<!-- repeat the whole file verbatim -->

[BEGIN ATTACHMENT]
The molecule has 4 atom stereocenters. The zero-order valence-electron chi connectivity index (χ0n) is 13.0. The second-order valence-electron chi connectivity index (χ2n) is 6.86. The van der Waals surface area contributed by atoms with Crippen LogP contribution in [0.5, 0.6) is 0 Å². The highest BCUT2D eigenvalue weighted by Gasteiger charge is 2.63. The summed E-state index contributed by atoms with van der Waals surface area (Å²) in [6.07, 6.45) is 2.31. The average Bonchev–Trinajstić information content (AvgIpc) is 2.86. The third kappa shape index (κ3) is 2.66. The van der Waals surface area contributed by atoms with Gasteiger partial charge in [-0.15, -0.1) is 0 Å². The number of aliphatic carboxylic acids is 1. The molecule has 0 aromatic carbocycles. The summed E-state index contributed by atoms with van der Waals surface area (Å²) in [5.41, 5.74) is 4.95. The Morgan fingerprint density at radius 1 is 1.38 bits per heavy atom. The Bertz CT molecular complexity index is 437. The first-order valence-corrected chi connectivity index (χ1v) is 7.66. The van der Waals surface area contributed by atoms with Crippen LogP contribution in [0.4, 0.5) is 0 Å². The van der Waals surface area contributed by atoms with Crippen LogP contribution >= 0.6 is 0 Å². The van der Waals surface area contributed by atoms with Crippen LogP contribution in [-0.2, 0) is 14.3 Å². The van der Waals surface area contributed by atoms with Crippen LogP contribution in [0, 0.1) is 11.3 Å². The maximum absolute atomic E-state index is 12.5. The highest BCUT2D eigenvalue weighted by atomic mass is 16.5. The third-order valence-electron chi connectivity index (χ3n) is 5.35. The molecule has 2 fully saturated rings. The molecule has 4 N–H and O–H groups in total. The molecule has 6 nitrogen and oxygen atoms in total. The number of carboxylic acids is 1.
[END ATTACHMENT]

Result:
The molecule has 4 atom stereocenters. The zero-order valence-electron chi connectivity index (χ0n) is 13.0. The second-order valence-electron chi connectivity index (χ2n) is 6.86. The van der Waals surface area contributed by atoms with Crippen LogP contribution in [0.5, 0.6) is 0 Å². The highest BCUT2D eigenvalue weighted by Gasteiger charge is 2.63. The summed E-state index contributed by atoms with van der Waals surface area (Å²) in [6.07, 6.45) is 2.31. The average Bonchev–Trinajstić information content (AvgIpc) is 2.86. The third kappa shape index (κ3) is 2.66. The van der Waals surface area contributed by atoms with Gasteiger partial charge in [-0.15, -0.1) is 0 Å². The number of aliphatic carboxylic acids is 1. The molecule has 0 aromatic carbocycles. The summed E-state index contributed by atoms with van der Waals surface area (Å²) in [5.41, 5.74) is 4.95. The Morgan fingerprint density at radius 1 is 1.38 bits per heavy atom. The Bertz CT molecular complexity index is 437. The first-order valence-corrected chi connectivity index (χ1v) is 7.66. The van der Waals surface area contributed by atoms with Crippen LogP contribution in [0.4, 0.5) is 0 Å². The van der Waals surface area contributed by atoms with Crippen LogP contribution >= 0.6 is 0 Å². The van der Waals surface area contributed by atoms with Crippen LogP contribution in [-0.2, 0) is 14.3 Å². The van der Waals surface area contributed by atoms with Crippen LogP contribution in [0, 0.1) is 11.3 Å². The maximum absolute atomic E-state index is 12.5. The highest BCUT2D eigenvalue weighted by atomic mass is 16.5. The third-order valence-electron chi connectivity index (χ3n) is 5.35. The molecule has 2 fully saturated rings. The molecule has 4 N–H and O–H groups in total. The molecule has 6 nitrogen and oxygen atoms in total. The number of carboxylic acids is 1.